- زمان مطالعه 19 دقیقه
- سطح ساده
دانلود اپلیکیشن «زیبوک»
این فصل را میتوانید به بهترین شکل و با امکانات عالی در اپلیکیشن «زیبوک» بخوانید
متن انگلیسی فصل
Dead or Alive?
During the four summer months, the Court of Chancery is open for only a few hours every day, and the important people - judges, lawyers, even suitors - have gone to more interesting places across the face of the earth, from the south coast of England to the mountains of Nepal.
Because the city is so empty, Mr Snagsby is surprised when his dinner is interrupted by a loud knock on the door. He hurries down to the shop and finds a policeman, Mr Guppy and young Jo at his door.
‘This boy,’ the policeman begins, ‘says you know him. He refuses to move away from the street, although I have told him to go many times.’
‘I’ve been moving away ever since I was born,’ cries the boy, drying his dirty tears on his arm. ‘I don’t have no place to move away to!
‘I know the boy, and he is no trouble to anyone,’ says Mr Snagsby kindly.
‘Good evening, Mr Snagsby.’ Mr Guppy finally speaks. ‘I heard Jo say your name when I was passing, so I thought I would lead the policeman here.’
‘But he must move five kilometres away from here,’ says the policeman. ‘And he has too much money in his pockets for a boy in rags. He says he was given it by a lady, but he can’t expect me to believe that story.’
‘I don’t expect nothing, sir, and I don’t know nothing,’ cries Jo.
‘Officer,’ begins Mr Snagsby, ‘Jo will move away. He is a good boy.’
After the policeman has left, Mr Snagsby and Mr Guppy question Jo about the fine lady and his gold coin. Mr Guppy is becoming a little like the great Mr Tulkinghorn and keeps the details of Jo’s story safely in his head, ready for future use.
Mr Guppy and the new law student, Mr Richard Carstone, are the only workers in the offices of Kenge and Carboy during this hot, lazy summer. Richard, who has not yet left the law to join the army, spends his days studying the Jarndyce and Jarndyce papers.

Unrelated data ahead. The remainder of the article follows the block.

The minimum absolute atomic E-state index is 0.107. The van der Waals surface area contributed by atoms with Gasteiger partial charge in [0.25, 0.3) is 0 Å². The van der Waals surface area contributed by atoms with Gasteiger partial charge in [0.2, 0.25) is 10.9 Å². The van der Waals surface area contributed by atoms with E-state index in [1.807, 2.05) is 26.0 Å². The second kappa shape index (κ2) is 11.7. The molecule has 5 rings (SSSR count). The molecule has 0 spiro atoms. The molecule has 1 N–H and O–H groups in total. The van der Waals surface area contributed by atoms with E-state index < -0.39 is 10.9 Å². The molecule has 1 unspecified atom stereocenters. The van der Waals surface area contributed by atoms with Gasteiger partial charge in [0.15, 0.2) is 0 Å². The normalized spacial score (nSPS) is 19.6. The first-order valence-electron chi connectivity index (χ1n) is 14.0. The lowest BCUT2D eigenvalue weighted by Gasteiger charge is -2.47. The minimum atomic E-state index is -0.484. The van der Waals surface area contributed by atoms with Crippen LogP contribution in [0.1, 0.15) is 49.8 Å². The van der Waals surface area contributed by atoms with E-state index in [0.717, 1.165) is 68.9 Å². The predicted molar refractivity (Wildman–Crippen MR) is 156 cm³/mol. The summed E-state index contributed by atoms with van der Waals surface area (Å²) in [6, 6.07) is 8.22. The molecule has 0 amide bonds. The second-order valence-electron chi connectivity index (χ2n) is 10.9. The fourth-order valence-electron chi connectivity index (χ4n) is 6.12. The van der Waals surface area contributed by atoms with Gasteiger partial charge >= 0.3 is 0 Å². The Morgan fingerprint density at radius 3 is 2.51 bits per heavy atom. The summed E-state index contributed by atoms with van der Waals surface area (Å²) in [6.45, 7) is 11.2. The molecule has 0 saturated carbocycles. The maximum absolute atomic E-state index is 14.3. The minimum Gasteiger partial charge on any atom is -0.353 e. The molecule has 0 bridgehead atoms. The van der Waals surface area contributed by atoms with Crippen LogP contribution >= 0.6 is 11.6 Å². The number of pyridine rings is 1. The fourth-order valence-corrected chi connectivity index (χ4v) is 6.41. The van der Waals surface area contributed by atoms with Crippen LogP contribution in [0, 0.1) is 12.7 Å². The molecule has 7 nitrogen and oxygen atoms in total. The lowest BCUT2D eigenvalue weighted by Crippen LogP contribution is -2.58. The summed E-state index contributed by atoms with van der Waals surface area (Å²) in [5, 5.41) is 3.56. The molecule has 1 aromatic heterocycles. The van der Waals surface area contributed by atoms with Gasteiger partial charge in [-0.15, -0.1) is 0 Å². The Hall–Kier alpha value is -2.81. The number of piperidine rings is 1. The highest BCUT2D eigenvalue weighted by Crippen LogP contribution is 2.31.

Guppy is bored, so he is very pleased when his old friend Tony Jobling appears at the office. Jobling used to work in another legal office in London, but had to leave for rather mysterious reasons. He wants to be in the city again, and has come to ask for help from his good friend.
‘Jobling! Wonderful to see you, old man! Let’s go to lunch. I shall pay!’
After a good meal and several glasses of beer, Jobling says, ‘I can’t believe how poor I find myself today.’
‘Well, Tony, you were taking chances with other people’s money.’
‘Guppy, I will not deny it, but I got caught, and now I have no job and not a penny to my name.’
‘You could copy legal documents for Snagsby until you find a better job. Wait! There is more to my plan. Krook, at the Rag and Bottle Market, has a room for rent at an affordable price. You could get friendly with him.’
‘Why would I want to do that?’ asks Jobling.
‘He is old and usually drunk and almost always alone, so we might discover his secrets one day. Some people say he is enormously rich. Who knows what you might find out?’
After the two friends drink to the plan, Guppy quietly adds, ‘Krook’s last tenant died there. You don’t mind that, do you?’
‘Well, I think that wasn’t very polite, but let’s go and talk to old Krook and see the room,’ suggests Jobling.
The two young men find Krook still sleeping at one o’clock in the afternoon, and have a hard time waking him up.
‘How do you do, Mr Krook,’ shouts Guppy. ‘I hope you are well!’
‘Hi! Guppy!’ Krook finally answers. Then he looks at his empty alcohol bottle and says, ‘Has somebody finished my drink?’
‘Not us,’ says Guppy. ‘But I shall get you another bottle from next door.’
Guppy returns almost immediately with a full bottle of alcohol which Krook accepts very happily. ‘You are a true gentleman, Guppy.’
Guppy takes advantage of this friendly mood and soon Jobling has rented Mr Nemo’s old room. The young men hurry to Mr Snagsby’s house and are successful there, too.
Not long after poor Jo’s visit to Mr Snagsby’s shop, Mr Tulkinghorn invites Snagsby to dinner. The lawyer wants to discover more details about the boy’s meeting with the lady who was asking about Nemo. Tulkinghorn’s second guest is Mr Bucket, a private detective.